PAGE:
My historical novels Rebel Puritan and The Reputed Wife, Herodias (Long) Hicks Gardner Porter, colonial New England, travels, and whatever else seizes my fancy...

Monday, May 28, 2012

Rogue’s Island: Last to Join the United States

U.S. Constitution
On 4 May 1776, Rhode Island became the first colony to declare independence from Great Britain and King George III.  The British army surrendered in 1781, and the U.S. Constitution was adopted in 1787.  Ironically, Rhode Island was amazingly slow to accept the Constitution.  It took the threat of federal action to get them to sign on May 29, 1790.  Why so slow?

1663 RI charter
Rhode Island’s Royal Charter of 1663 gave the colony unprecedented self-rule.  King Charles II had no reason to love the Puritans, who had beheaded his father and seized control of the English empire for nearly twenty years.  Rhode Island had been founded on freedom of religion.  Perhaps dismayed by the abuse of Quakers by New England’s Puritans, or perhaps in vengeance, Charles underscored that freedom in his charter:

King Charles II
“Our royal will and pleasure is, that no person within the said colony … shall be anyway molested, punished, disquieted, or called in question, for any differences in opinion in matters of religion … They shall have and enjoy the benefit of our late act of indemnity and free pardon, as the rest of our subjects in other our dominions and territories have; and to create and make them a body politic or corporate, with the powers and privileges hereinafter mentioned.”

The charter affirmed Rhode Island’s elections of governor and assistants, their right to defend themselves and their borders, and their right to fish, ship, plant, and build as they pleased.  Rhode Island also could “ship and transport all and all manner of goods, chattels, merchandises … yielding and paying unto Us, our heirs and successors, such the duties, customs and subsidies, as are or ought to be paid or payable for the same.”  All Rhode Islanders were assured free passage and trade with the other colonies.  No longer would New England’s Puritans be able to bar Quakers.

The 1777 U.S. Articles of Confederation was quickly signed by Rhode Island.  It bound the colonies together, but weakly.  Rhode Island, wary of dominance by more powerful states, must have liked the provision that “Each state retains its sovereignty, freedom, and independence."

George Washington at Trenton
Taxes would pay for the Revolution, but according to the Articles, “Expenditures by the United States of America will be paid by funds raised by state legislatures, and apportioned to the states based on the real property values of each.”  Tiny Rhode Island would not owe nearly the tax levied on Virginia or the other states.  Also, the Articles did not provide any means for compelling the states to provide revenue or troops.  George Washington said that the primary problem with the Articles of Confederation was “no money.”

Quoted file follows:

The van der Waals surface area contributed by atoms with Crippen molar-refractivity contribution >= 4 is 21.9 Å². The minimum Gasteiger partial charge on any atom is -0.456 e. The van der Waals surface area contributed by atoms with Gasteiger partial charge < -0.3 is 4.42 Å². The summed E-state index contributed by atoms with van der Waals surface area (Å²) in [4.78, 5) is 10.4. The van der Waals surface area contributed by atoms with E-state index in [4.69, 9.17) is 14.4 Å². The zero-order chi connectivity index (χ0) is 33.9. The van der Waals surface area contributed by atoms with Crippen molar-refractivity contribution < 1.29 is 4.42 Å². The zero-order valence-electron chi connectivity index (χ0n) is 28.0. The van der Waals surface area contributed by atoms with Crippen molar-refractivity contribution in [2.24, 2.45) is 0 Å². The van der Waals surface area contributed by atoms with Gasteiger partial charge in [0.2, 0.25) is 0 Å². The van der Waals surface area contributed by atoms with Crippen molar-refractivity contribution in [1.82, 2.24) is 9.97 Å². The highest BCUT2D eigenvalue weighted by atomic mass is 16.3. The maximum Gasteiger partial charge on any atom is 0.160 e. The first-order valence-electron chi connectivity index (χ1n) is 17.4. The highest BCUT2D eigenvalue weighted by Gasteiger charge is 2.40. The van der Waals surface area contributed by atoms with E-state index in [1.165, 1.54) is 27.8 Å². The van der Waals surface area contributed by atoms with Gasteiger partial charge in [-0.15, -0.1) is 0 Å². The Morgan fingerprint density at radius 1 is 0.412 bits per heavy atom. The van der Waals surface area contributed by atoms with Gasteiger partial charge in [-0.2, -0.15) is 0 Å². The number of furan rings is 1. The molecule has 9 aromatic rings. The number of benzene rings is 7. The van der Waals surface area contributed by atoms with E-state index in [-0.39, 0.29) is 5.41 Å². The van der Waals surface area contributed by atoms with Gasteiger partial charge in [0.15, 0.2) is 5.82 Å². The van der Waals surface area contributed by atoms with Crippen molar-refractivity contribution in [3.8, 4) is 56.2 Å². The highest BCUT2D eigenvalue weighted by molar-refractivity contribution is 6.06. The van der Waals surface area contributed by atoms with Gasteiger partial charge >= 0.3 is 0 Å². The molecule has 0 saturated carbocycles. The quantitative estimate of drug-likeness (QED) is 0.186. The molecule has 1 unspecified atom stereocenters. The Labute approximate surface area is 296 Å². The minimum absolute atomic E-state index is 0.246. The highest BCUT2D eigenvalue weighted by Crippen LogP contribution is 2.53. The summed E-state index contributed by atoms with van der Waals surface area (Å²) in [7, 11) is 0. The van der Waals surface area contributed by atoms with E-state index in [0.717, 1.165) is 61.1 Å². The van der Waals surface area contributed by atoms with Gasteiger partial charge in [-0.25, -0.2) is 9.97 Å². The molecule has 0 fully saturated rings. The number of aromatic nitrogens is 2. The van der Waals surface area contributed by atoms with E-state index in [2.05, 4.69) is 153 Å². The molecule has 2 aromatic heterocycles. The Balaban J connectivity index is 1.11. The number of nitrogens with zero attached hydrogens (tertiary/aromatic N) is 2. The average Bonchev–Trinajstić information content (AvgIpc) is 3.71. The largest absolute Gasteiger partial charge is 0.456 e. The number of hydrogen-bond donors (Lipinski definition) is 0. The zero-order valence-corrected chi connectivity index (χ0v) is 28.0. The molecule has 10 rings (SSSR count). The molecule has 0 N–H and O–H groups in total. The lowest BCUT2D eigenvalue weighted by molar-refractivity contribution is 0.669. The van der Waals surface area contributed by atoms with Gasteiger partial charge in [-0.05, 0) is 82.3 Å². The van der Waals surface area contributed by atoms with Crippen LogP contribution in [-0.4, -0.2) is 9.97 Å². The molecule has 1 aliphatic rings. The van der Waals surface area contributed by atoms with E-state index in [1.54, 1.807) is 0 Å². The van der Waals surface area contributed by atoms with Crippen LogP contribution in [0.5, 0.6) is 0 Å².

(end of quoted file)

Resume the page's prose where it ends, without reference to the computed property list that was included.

With the Revolutionary War concluded, the United States Constitution was presented to the new country in 1787.  This document authorized a far stronger central government, and Rhode Island was not pleased.  The state hadn’t even sent representatives to the Constitutional Convention, because it wanted no part of a strong central government.

Enslaved Africans boarding ship
The state was independently wealthy.  Agriculture was important, but the real money came from the deep water harbors at Newport and Providence.  Rhode Island was the Triangle Trade’s American capitol, and sugar, rum, molasses, and trade goods flooded through the merchants’ hands.  Though Rhode Island law ordered gradual emancipation of enslaved blacks owned by its own citizens, that state’s merchants controlled 60 - 90% of the U.S. slave trade (1).

Taxes and duties were owed on these goods.  Great Britain wanted her share, but enforcement was lax, and much of it could be dodged by shady reporting.  After the Revolution, the United States’ government stepped up to demand import duties.

The new Constitution required that: “All Duties and Imposts, laid by any State on Imports or Exports, shall be for the Use of the Treasury of the United States; and all such Laws shall be subject to the Revision and Control of the Congress.”

Rhode Island and its merchants were strongly resistant to those import taxes, and refused to ratify the Constitution.  It took threats of taxing Rhode Island’s exports like a foreign countries’ – and a potential trade embargo and port blockade – to make the state reconsider.

Rhode Island presented a long list of proposed amendments and a bill of rights, including a provision that Congress shall not “lay direct taxes within this state,” but it finally ratified the Constitution on May 29, 1790.

My sources include:
A list of Rhode Island’s modifications to the Constitution:


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